She lied about her relationship with Kate so she could stay in an elite military academy. She lost her homophobic mother when she bravely came out and accepted her identity in a world that, for all its progress, is still uncomfortable and intolerant of a gay woman, much less a Black gay woman. In Season 1, she attempts to move on from Kate only to find herself in a relationship with a wildcard of a woman with whom she wants things to work out with but also whom she doesn’t entirely trust. Sophie would’ve had to face some sort of reckoning with Kate when the latter discovered her and Julia Pennyworth kissing, but Kate vanishes before they can work things out.
Jacob says goodbye to another daughter.
Poor Jacob (Dougray Scott) can’t catch a break. In Season 1, the loss of his daughter and wife and the revelation that Beth survived the accident weighed heavily on him. Before he could seek closure in the matter, Beth (aka Alice) murdered Catherine, his second wife and instigator of the lie. He was forced to confront his (unknowing) role in shaping Alice’s madness by believing Catherine and abandoning the search for Beth. He was so blinded by his rage towards Batman that he rejected Kate over and over again, as Alice tells him when she reveals that Kate was Batwoman. Now Kate’s probably dead, and tragedy once again hangs over the Kane family.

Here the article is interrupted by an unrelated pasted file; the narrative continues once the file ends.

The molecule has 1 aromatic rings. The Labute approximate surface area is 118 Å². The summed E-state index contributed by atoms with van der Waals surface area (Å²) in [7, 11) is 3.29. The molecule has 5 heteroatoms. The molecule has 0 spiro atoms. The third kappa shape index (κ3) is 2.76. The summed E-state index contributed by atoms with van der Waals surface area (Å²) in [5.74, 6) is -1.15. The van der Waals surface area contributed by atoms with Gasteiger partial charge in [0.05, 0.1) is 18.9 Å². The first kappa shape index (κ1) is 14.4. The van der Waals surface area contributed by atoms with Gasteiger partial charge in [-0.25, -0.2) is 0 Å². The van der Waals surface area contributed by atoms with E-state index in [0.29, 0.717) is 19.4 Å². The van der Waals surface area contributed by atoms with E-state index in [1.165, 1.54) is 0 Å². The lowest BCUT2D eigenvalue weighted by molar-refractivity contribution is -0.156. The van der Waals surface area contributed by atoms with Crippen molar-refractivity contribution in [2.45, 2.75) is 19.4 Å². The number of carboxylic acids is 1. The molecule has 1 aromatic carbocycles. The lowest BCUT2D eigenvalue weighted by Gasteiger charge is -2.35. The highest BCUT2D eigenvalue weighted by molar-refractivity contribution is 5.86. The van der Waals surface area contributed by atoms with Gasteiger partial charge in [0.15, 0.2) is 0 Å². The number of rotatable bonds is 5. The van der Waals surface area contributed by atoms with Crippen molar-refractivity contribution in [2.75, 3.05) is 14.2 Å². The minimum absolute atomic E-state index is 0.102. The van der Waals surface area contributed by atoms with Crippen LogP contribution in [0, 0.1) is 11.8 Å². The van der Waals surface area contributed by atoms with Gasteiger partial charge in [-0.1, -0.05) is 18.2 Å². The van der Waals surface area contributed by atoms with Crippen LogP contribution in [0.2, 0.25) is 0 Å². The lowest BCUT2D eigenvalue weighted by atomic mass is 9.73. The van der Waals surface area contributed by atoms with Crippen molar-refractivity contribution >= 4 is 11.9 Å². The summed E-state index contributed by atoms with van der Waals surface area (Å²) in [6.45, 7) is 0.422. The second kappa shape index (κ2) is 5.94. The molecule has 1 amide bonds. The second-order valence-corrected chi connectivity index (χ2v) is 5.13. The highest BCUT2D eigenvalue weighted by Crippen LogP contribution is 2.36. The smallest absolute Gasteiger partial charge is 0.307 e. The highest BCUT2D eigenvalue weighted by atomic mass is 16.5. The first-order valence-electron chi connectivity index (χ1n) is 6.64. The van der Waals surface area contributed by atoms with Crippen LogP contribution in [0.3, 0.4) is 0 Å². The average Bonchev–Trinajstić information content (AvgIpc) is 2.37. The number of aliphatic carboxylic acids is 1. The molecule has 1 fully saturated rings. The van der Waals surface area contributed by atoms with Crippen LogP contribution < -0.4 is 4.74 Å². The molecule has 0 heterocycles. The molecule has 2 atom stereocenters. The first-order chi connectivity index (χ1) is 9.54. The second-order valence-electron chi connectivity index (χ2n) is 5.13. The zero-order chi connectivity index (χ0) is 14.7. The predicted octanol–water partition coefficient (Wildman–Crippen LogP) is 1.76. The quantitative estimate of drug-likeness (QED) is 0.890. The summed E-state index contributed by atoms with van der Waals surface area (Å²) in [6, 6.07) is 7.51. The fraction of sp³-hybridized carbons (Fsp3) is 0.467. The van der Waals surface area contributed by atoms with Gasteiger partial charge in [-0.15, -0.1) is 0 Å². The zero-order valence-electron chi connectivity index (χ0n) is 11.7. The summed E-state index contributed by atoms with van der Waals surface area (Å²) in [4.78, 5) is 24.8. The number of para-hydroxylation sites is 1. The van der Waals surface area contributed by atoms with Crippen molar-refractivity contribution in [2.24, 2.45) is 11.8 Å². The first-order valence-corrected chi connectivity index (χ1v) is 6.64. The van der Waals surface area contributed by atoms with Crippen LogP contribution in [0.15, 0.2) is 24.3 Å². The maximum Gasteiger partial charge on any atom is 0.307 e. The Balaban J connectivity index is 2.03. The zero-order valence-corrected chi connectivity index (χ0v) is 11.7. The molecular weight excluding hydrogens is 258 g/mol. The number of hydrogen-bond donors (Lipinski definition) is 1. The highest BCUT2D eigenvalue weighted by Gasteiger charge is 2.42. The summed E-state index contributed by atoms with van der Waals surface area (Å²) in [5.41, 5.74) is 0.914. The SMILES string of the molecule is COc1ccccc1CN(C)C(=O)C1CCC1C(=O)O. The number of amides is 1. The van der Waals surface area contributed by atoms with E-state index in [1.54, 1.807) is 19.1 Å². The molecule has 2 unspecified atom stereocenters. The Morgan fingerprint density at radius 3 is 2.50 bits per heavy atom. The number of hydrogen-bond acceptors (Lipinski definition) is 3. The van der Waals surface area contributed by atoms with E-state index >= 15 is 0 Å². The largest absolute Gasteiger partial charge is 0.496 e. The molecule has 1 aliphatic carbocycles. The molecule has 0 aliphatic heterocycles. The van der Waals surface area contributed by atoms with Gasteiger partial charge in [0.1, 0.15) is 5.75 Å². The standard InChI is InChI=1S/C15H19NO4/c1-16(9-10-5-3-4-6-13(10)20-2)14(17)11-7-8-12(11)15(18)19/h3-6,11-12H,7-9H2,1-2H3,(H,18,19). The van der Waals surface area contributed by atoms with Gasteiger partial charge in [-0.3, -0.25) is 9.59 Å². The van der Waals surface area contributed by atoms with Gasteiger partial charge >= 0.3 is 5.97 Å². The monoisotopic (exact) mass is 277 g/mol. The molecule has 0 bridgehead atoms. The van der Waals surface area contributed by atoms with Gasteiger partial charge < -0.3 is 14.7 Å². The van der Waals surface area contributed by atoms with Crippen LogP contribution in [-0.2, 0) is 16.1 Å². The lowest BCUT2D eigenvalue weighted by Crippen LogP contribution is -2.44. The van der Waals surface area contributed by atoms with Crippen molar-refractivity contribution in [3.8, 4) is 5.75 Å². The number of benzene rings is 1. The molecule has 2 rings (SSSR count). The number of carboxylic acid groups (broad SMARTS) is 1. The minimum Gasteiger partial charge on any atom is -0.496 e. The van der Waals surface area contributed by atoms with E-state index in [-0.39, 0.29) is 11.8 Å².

Jacob never allowed himself to piece together the puzzle of Batwoman’s identity, and that comes back to haunt him when he desperately turns on the Bat-signal, hoping against hope that Kate will appear and take off her cowl. She never arrives, and Jacob is left crying in the rain.
Will Alice Leave Gotham?
What’s keeping Alice (Rachel Skarsten) in Gotham now that Kate is gone and Mouse is dead? As it turns out, revenge. Towards the end of the episode, Alice (who’s always a scene stealer) finds a newspaper article of Kate’s disappearance with a message on the back from the often mentioned but never seen Safiyah, hinting at the mysterious woman’s role in the plane crash. Alice, who planned to expose Kate as Batwoman before shooting her with a Kryptonite bullet, promises that war is coming to Gotham.
With the revelation that Alice’s gang murdered Ryan’s mother, Alice better watch her back because Ryan is determined to make her pay. Ryan’s going to have her work cut out for her. The coming conflict between Alice and Safiyah promises to have cataclysmic consequences for all of Gotham.
Ryan wears the suit but isn’t fully Batwoman—yet.